Electrons moving along a Birkeland current may be accelerated by a plasma double layer. If the resulting electrons approach relativistic velocities (i.e. if they approach the speed of light) they may subsequently produce a Bennett pinch, which in a magnetic field causes the electrons to spiral and emit synchrotron radiation that may include radio, optical (i.e. visible light), x-rays, and gamma rays.
After Kristian Birkeland first suggested in 1908 that "currents there [in the aurora] are imagined as having come into existence mainly as a secondary effect of the electric corpuscles from the sun drawn in out of space," the story appears to have become mired in politics. Birkeland's ideas were generally ignored in favor of an alternative theory from British mathematician Sydney Chapman.
In 1939, the Swedish Engineer and plasma physicist Hannes Alfvén promoted Birkeland's ideas in a paper published on the generation of the current from the Solar Wind. In 1964 one of Alfvén's colleagues, Rolf Boström, also used field-aligned currents in a new model of auroral electrojets.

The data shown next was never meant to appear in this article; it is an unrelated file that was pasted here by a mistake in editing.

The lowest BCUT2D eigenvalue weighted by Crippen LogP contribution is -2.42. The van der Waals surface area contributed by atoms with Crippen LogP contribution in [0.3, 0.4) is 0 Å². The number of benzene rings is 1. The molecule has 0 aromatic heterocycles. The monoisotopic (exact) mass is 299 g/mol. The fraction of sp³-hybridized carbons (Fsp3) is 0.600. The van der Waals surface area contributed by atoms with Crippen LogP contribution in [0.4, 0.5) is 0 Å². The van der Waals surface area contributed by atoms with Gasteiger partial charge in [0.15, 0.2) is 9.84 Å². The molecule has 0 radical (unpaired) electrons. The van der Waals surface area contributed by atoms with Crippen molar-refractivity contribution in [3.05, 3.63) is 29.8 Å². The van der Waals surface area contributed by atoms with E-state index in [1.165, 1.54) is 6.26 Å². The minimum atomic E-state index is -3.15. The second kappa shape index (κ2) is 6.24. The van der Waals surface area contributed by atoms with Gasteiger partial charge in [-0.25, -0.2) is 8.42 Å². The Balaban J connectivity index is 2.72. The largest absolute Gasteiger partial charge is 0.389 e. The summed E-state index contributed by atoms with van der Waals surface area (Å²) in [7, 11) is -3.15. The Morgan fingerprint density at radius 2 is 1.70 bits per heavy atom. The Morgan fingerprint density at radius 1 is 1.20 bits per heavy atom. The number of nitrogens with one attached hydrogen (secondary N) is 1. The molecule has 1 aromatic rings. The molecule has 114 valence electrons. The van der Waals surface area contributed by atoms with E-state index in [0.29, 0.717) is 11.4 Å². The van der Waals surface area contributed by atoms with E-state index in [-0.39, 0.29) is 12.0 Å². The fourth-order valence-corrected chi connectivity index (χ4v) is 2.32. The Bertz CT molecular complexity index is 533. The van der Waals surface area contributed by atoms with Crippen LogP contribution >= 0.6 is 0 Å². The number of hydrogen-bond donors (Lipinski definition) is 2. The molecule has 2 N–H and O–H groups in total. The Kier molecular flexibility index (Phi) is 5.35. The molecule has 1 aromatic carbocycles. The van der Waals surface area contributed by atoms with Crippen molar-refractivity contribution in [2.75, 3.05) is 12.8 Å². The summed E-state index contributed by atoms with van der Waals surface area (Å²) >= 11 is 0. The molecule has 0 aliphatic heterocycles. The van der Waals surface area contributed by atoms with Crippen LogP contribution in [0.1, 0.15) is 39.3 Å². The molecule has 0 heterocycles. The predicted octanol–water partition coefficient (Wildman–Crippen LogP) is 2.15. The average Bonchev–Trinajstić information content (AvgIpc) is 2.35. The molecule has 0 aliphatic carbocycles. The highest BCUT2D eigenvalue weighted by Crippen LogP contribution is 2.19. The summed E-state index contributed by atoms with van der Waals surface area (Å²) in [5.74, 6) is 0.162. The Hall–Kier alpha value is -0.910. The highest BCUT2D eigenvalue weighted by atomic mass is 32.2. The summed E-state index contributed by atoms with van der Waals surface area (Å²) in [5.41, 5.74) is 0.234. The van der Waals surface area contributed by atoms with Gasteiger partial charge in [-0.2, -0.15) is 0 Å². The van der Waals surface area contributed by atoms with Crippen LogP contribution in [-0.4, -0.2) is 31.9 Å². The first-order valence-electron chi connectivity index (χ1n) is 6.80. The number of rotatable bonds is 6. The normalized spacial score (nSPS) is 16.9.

Proof of Birkeland's theory of the aurora only came after a probe was sent into space. The crucial results were obtained from U.S. Navy satellite 1963-38C, launched in 1963 and carrying a magnetometer above the ionosphere. In 1966 Alfred Zmuda, J.H. Martin, and F.T.Heuring analysed the satellite magnetometer results and reported their findings of magnetic disturbance in the aurora. In 1967 Alex Dessler and one of his graduates students, David Cummings, wrote an article arguing that Zmuda et al. had detected field-aligned currents. Alfvén subsequently acknowledged that Dessler had "discovered the currents that Birkeland had predicted" and they should be called Birkeland-Dessler currents. 1967 is therefore taken as the date when Birkeland's theory was finally acknowledged to have been vindicated. In 1969 Milo Schield, Alex Dessler and John Freeman used the name "Birkeland currents" for the first time. In 1970 Zmuda, Armstrong and Heuring wrote another paper agreeing that their observations were compatible with field-aligned currents as suggested by Cummings and Dessler and by Boström.